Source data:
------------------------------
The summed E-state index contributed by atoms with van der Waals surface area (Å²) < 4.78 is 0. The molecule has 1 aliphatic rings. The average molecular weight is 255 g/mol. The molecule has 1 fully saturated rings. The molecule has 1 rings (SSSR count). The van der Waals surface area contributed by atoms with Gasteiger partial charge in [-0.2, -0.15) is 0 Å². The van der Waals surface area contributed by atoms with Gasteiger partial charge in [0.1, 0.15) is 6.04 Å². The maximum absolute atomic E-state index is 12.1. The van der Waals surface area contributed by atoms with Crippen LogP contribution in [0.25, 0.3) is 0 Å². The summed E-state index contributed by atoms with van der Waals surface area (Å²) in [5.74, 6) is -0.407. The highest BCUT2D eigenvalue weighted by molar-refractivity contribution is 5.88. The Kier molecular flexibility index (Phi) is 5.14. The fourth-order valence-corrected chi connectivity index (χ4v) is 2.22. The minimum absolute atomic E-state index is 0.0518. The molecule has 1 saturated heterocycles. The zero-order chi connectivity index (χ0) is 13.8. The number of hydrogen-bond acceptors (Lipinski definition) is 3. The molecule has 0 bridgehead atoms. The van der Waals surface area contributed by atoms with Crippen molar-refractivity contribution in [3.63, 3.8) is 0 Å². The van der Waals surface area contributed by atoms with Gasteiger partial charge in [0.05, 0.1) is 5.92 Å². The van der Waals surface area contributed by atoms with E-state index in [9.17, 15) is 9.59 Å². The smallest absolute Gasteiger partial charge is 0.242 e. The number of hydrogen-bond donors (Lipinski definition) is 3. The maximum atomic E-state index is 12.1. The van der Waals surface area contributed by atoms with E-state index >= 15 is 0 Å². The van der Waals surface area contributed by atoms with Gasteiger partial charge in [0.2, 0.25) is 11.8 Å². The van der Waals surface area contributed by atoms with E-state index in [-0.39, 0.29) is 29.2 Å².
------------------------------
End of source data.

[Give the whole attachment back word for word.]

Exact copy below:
The summed E-state index contributed by atoms with van der Waals surface area (Å²) < 4.78 is 0. The molecule has 1 aliphatic rings. The average molecular weight is 255 g/mol. The molecule has 1 fully saturated rings. The molecule has 1 rings (SSSR count). The van der Waals surface area contributed by atoms with Gasteiger partial charge in [-0.2, -0.15) is 0 Å². The van der Waals surface area contributed by atoms with Gasteiger partial charge in [0.1, 0.15) is 6.04 Å². The maximum absolute atomic E-state index is 12.1. The van der Waals surface area contributed by atoms with Crippen LogP contribution in [0.25, 0.3) is 0 Å². The summed E-state index contributed by atoms with van der Waals surface area (Å²) in [5.74, 6) is -0.407. The highest BCUT2D eigenvalue weighted by molar-refractivity contribution is 5.88. The Kier molecular flexibility index (Phi) is 5.14. The fourth-order valence-corrected chi connectivity index (χ4v) is 2.22. The minimum absolute atomic E-state index is 0.0518. The molecule has 1 saturated heterocycles. The zero-order chi connectivity index (χ0) is 13.8. The number of hydrogen-bond acceptors (Lipinski definition) is 3. The molecule has 0 bridgehead atoms. The van der Waals surface area contributed by atoms with Crippen molar-refractivity contribution in [3.63, 3.8) is 0 Å². The van der Waals surface area contributed by atoms with Gasteiger partial charge in [0.05, 0.1) is 5.92 Å². The van der Waals surface area contributed by atoms with E-state index in [9.17, 15) is 9.59 Å². The smallest absolute Gasteiger partial charge is 0.242 e. The number of hydrogen-bond donors (Lipinski definition) is 3. The maximum atomic E-state index is 12.1. The van der Waals surface area contributed by atoms with E-state index >= 15 is 0 Å². The van der Waals surface area contributed by atoms with Gasteiger partial charge in [0.2, 0.25) is 11.8 Å². The van der Waals surface area contributed by atoms with E-state index in [-0.39, 0.29) is 29.2 Å².